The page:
From New York City to Yonkers along the Hudson River

This upper landing of the Hudson River Day Line has a beautiful location and is a great convenience to the dwellers of northern Manhattan. On leaving the pier the steel-arched structure of Riverside Drive is seen on the right. The valley here spanned, in the neighborhood of 127th Street, was once known as “Marritje Davids’ Fly,” and the local name for this part of New York above Claremont Heights is still known as “Manhattanville.” The Convent of the Sacred Heart is visible among the trees, and

Trinity Cemetery’s Monuments soon gleam along the wooded bank. Among her distinguished dead is the grave of General John A. Dix whose words rang across the land sixty days before the attack on Fort Sumter: “If any man attempts to pull down the American flag shoot him on the spot.” The John A. Dix Post of New York comes hither each Decoration Day and garlands with imposing ceremonies his grave and the graves of their comrades.

Near Carmansville was the home of Audubon, the ornithologist, and the residences above the cemetery are grouped together as Audubon Park. Near at hand is the New York Institute for the Deaf and Dumb, and pleasantly located near the shore the River House once known as West-End Hotel.

Washington Heights

Washington Heights rise in a bold bluff above Jeffrey’s Hook. After the withdrawal of the American army from Long Island, it became apparent to General Washington and Hamilton that New York would have to be abandoned. General Greene and Congress believed in maintaining the fort, but future developments showed that Washington was right. The American troops, so far as clothing or equipment was concerned, were in a pitiable condition, and the result of the struggle makes one of the darkest pages of the war. On the 12th of November Washington started from Stony Point for Fort Lee and arrived the 13th, finding to his disappointment that General Greene, instead of having made arrangements for evacuating, was, on the contrary, reinforcing Fort Washington. The entire defense numbered only about 2000 men, mostly militia, with hardly a coat, to quote an English writer, “that was not out at the elbows.” “On the night of the 14th thirty flat-bottomed boats stole quietly up the Hudson, passed the American forts undiscovered, and made their way through Spuyten Duyvil Creek into Harlem River. The means were thus provided for crossing that river, and landing before unprotected parts of the American works.”

According to Irving, “On the 15th General Howe sent a summons to surrender, with a threat of extremities should he have to carry the place by assault.” Magaw, in his reply, intimated a doubt that General Howe would execute a threat “so unworthy of himself and the British nation; but give me leave,” added he, “to assure his Excellency, that, actuated by the most glorious cause that mankind ever fought in, I am determined to defend this post to the very last extremity.”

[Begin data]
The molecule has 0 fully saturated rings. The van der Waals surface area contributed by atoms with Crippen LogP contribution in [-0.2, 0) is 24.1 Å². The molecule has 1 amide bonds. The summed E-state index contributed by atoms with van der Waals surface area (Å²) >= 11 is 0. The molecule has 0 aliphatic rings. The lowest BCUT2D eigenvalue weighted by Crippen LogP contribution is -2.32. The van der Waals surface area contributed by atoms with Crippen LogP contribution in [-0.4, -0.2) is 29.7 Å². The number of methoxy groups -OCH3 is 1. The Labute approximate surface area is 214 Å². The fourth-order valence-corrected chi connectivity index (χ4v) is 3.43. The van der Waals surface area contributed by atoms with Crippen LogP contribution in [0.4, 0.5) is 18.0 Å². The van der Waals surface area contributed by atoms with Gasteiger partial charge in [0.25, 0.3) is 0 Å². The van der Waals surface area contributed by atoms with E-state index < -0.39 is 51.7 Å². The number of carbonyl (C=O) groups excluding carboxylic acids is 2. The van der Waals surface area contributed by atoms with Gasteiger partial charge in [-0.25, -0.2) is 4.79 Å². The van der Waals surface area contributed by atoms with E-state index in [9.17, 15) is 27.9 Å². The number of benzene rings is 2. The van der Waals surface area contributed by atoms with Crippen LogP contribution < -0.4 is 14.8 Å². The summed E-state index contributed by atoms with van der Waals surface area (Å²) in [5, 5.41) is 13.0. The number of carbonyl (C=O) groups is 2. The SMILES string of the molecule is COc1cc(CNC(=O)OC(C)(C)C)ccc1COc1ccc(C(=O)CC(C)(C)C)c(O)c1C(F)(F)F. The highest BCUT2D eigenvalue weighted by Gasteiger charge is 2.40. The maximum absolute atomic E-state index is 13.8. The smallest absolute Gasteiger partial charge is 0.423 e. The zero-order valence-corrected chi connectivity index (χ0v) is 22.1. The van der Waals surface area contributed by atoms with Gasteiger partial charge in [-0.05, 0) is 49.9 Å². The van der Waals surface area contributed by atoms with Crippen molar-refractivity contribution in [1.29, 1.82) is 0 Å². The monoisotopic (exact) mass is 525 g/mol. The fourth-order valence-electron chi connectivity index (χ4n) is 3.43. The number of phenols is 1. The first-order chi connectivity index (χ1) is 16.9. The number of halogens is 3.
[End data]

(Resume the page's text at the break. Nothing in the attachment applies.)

“Apprised by the colonel of his peril, General Greene sent over reinforcements, with an exhortation to him to persist in his defense; and dispatched an express to General Washington, who was at Hackensack, where the troops from Peekskill were encamped. It was nightfall when Washington arrived at Fort Lee. Greene and Putnam were over at the besieged fortress. He threw himself into a boat, and had partly crossed the river, when he met those Generals returning. They informed him of the garrison having been reinforced, and assured him that it was in high spirits, and capable of making a good defense. It was with difficulty, however, they could prevail on him to return with them to the Jersey shore, for he was excessively excited.”

“Early the next morning, Magaw made his dispositions for the expected attack. His forces, with the recent addition, amounted to nearly three thousand men. As the fort could not contain above a third of its defenders, most of them were stationed about the outworks.”

About noon, a heavy cannonade thundered along the rocky hills, and sharp volleys of musketry, proclaimed that the action was commenced.

“Washington, surrounded by several of his officers, had been an anxious spectator of the battle from the opposite side of the Hudson. Much of it was hidden from him by intervening hills and forest; but the roar of cannonry from the valley of the Harlem River, the sharp and incessant reports of rifles, and the smoke rising above the tree-tops, told him of the spirit with which the assault was received at various points, and gave him for a time hope that the defense might be successful. The action about the lines to the south lay open to him, and could be distinctly seen through a telescope; and nothing encouraged him more than the gallant style in which Cadwalader with inferior force maintained his position. When he saw him however, assailed in flank, the line broken, and his troops, overpowered by numbers, retreating to the fort, he gave up the game as lost. The worst sight of all, was to behold his men cut down and bayoneted by the Hessians while begging quarter. It is said so completely to have overcome him, that he wept with the tenderness of a child.”